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  1. Global warming is the increase of Earth's average surface temperature due to greenhouse gases that collect in the atmosphere like a thickening blanket, trapping the sun's heat and causing the planet to warm up
  2. Greenhouse gases keep heat close to the earth’s surface making it livable for humans and animals. However, global warming is happening largely due to an over-emittance of these gases and fossil fuels (natural oil, gasoline, coal).
  3. With the start of industry in the 1700's, humans began emitting more fossil fuels from coal, oil, and gas to run our cars, trucks, and factories. By driving a “smarter” car, you will not only save on gas, but help prevent global warming.
  4. There is more carbon dioxide in the atmosphere today than at any point in the last 800,000 years.
  5. Though Americans make up just 4 percent of the world's population, we produce 25 percent of the carbon dioxide pollution from fossil-fuel burning -- by far the largest share of any country.

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  1. The Environmental Protection Agency (EPA) has both the authority and responsibility to reduce pollution from electric power plants under the Clean Air Act, the nation's bedrock air pollution law adopted in 1970.
  2. Since 1870, global sea levels have risen by about 8 inches.
  3. Global climate change has already had observable effects on the environment. Glaciers have shrunk, ice on rivers and lakes is breaking up earlier, plant and animal ranges have shifted and trees are flowering sooner.
  4. Heat waves caused by global warming present greater risk of heat-related illness and death, most frequently among people who have diabetes who are elderly or are very young.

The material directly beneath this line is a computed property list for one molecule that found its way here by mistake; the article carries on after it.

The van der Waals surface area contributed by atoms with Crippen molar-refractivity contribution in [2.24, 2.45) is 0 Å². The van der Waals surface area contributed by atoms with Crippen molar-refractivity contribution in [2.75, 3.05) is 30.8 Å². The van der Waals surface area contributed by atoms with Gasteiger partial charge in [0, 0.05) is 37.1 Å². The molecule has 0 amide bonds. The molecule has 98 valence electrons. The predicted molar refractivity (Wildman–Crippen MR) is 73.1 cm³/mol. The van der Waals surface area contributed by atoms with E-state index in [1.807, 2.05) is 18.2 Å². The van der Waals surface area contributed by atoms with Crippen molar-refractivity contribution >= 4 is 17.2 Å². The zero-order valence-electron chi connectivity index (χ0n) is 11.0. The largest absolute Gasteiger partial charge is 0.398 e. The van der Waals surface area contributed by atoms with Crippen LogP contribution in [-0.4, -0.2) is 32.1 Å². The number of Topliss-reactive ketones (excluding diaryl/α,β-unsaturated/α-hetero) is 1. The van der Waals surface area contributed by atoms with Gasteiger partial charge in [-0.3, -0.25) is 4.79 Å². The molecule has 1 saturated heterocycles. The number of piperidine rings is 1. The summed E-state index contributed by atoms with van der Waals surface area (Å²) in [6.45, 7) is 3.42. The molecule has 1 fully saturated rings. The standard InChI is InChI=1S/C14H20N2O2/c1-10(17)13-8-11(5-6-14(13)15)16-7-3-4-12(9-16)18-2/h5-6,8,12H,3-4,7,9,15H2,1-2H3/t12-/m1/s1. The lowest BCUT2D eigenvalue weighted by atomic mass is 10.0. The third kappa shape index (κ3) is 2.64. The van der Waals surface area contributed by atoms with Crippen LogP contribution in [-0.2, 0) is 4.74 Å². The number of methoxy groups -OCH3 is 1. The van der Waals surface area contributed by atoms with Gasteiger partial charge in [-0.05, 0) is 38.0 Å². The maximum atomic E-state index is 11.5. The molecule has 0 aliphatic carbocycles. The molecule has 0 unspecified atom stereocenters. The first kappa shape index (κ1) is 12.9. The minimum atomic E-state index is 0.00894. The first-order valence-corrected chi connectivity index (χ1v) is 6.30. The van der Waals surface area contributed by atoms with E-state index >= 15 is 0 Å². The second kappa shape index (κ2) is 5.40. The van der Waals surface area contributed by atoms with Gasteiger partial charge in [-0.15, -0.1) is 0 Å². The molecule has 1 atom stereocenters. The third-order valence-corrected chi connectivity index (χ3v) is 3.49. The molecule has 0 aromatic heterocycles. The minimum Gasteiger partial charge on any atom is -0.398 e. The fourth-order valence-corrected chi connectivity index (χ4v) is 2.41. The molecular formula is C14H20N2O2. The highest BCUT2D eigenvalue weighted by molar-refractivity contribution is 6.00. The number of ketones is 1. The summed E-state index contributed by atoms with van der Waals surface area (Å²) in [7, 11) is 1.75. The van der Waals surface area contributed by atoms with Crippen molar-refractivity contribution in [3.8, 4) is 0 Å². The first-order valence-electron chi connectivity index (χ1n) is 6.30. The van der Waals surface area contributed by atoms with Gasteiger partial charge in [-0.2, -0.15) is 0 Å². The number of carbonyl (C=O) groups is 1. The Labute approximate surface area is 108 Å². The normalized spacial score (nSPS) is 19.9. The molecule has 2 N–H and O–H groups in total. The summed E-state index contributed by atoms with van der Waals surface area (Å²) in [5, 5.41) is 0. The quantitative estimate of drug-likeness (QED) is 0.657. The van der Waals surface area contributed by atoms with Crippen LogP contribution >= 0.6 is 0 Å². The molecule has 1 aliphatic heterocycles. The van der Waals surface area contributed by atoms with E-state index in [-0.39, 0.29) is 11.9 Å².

5. According to the U.S. Global Change Research Program, the temperature in the U.S. has increased by 2 degrees in the last 50 years and precipitation has increased by 5%.
  6. Global warming puts coral reefs in danger as the ocean warms, scientist fear that coral reefs will not be able to adapt quickly enough to the resulting changing conditions, and bleaching incidents and diseases will increase

Sources

  • 1

    Natural Resources Defense Council. "Global Warming Basics." Web Accessed April 18, 2015.

  • 2

    Parry, Martin L. "Climate Change 2007: impacts, adaptation and vulnerability: contribution of Working Group II to the fourth assessment report of the Intergovernmental Panel on Climate Change." Cambridge University Press, 2007.

  • 3

    Parry, Martin L. "Climate Change 2007: impacts, adaptation and vulnerability: contribution of Working Group II to the fourth assessment report of the Intergovernmental Panel on Climate Change." Cambridge University Press, 2007.

  • 4

    Kunzig, Robert. "Climate Milestone: Earth's CO2 Level Passes 400 ppm." National Geographic Society, 2013. Web Accessed April 18, 2015.

  • 5

    Natural Resources Defense Council. "Global Warming Basics." Web Accessed April 18, 2015.

  • 6

    Natural Resources Defense Council. "Cleaner and Cheaper: Using the Clean Air Act to Sharply Reduce Carbon Pollution from Existing Power Plants." Web Accessed April 18, 2015.

  • 7

    The Intergovernmental Panel on Climate Change. "Summary for Policymakers. In: Managing the Risks of Extreme Events and Disasters to Advance Climate Change Adaptation." Cambridge University Press. Web Accessed April 18, 2015.

  • 8

    NASA's Jet Propulsion Laboratory. "The current and future consequences of global change." Web Accesssed April 18, 2015.

  • 9

    U.S. Global Change Research Program. "Global Climate Change Impacts in the United States." Web Accessed April 18, 2015.

  • 10

    U.S. Global Change Research Program. "Global Climate Change Impacts in the United States." Web Accessed April 18, 2015.

  • 11

    Coral Reef Alliance. "Reef Threats: Global." Web Accessed April 18, 2015.

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